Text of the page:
Five things to do outside this Christmas weekend: step into the great outdoors this holiday season – arts



Because we can’t stay indoors – whether it’s looking at a screen or a printed page, doing necessary tasks, or just fiddling around – for a period of time (YMMV) before we feel the inexorable pull of this very large room with the blue ceiling. And so, when we go out, why not make it intentional and rewarding? Why not spark some IRL and AFK joy in our funky, pulsating hearts while we are still on this side of the grave? Here are five possibilities for your vacation consideration.

Landmarks: Self-Guided Walking Tour

This public UT program presents art that is widely accessible and free to all. Over 50 modern and contemporary works are spread around the 433-acre campus, the works chosen by a team of specialists and community actors, offering a myriad of discovery opportunities. “By creating equitable pathways to meaningful engagement, Landmarks reflects the complex audiences we serve and celebrates our differences.” And you know how they say, “There’s an app for that,” right? Well, there is an app for that, letting you visit whenever you want and at your own pace.

Dimensional sculpture park

Dimensional sculpture park

We can’t mention this place on the Eastside often enough as it is such a respite from the everyday – although the everyday is no more difficult than smoking weed and gorging on ASMR videos on YouTube. . Initiated by the team behind Dimension Gallery (located just across the street), this small, leafy park is so well located and well maintained that it would be a treat even without the unique and oversized sculptures on display. But, oh, those sculptures! Created by some of Austin’s best object makers, they’re cynosures for the beauty-seeking eyes, knots of aesthetic wonder in the welcoming landscape – and, pro tip, they’re also the perfect silent companions for a picnic among the leaves or on that. lawn. 979 Springdale.


Austin’s Odditree Society, founded in 2013 by artist and architect Ann Armstrong and urban forester Angela Hanson, is dedicated to admiring unusual trees – trees that, often due to outdoor conditions, have strayed of the standard in an interesting way. (You know: like quite a few Austinians.) The company regularly publishes print and digital media, offers workshops and other events – and, specifically here, they provide a handy field guide with a map revealing some of the weirdest inhabitants of the trees around our thriving market town. Hint: This balmy weather is perfect for putting on those hiking boots and, uh, putting on your Lorax.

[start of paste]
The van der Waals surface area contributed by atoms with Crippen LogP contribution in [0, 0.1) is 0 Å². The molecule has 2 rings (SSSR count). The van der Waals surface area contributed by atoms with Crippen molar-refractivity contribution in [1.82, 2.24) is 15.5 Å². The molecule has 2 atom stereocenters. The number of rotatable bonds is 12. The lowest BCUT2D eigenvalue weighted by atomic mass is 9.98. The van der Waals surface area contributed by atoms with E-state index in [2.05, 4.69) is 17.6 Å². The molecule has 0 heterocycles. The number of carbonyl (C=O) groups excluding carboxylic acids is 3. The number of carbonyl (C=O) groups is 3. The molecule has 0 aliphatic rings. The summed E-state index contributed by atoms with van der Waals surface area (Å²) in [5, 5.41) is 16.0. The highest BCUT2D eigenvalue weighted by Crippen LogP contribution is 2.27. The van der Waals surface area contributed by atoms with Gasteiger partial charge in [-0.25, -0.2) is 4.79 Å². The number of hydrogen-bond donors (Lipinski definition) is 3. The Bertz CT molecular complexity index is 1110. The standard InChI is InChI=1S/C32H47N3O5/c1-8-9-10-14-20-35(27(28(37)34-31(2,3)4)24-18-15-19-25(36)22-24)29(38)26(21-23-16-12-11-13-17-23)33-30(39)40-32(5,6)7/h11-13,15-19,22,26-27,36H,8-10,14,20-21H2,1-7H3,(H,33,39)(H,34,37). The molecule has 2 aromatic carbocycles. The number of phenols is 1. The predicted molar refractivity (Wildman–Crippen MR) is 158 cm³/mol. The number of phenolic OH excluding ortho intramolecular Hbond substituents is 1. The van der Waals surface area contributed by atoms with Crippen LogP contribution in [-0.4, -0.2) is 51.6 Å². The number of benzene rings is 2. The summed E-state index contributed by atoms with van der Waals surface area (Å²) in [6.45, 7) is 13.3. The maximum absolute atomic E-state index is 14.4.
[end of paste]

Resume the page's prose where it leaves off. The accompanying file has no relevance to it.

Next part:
North-South: no outlet and left in the leaves

North-South: no outlet and left in the leaves

North-South: no outlet and left in the leaves

One of the North-South Gallery’s responses to the 2020 pandemic shutdown has been to move exhibits outdoors, featuring a range of local artists creating site-specific objects and situations on which pedestrians and vagrants can fall. You could have, quite by accident, come face to face with man-made beauty all over town; but the gallery also offered plans for those who wanted to research the scattered installations. It’s been months now since the “No Outlet” and “Left in Leaves” projects officially closed, but we know that there are still a few pieces left, hidden like jewels among the dead ends and alleys and so on. It would be a good time for an urban explorer to follow these maps and see how much art still exists.

Just go outside

Seriously. Wherever you are when reading this – unless you’re already outside, smart clogs – just go to the nearest exit and walk in. Move over the threshold and let the door close and notice, really notice, what you are like: suddenly homeless. The air on your skin that is cooler or warmer than your body temperature. The impromptu, omnidirectional symphony of the world in your ears. A flood of electromagnetic waves bombarding your photoreceptors with what you recognize as light, shadow and color. Look around you. Look, above all. How does the sky continue like this until it turns to interplanetary space, then to interstellar space, then continues and, perhaps, never stops? Taste infinity on your tongue for a moment, my friend. Meditate on the miracle of existence. It is also art. It is the art of living.



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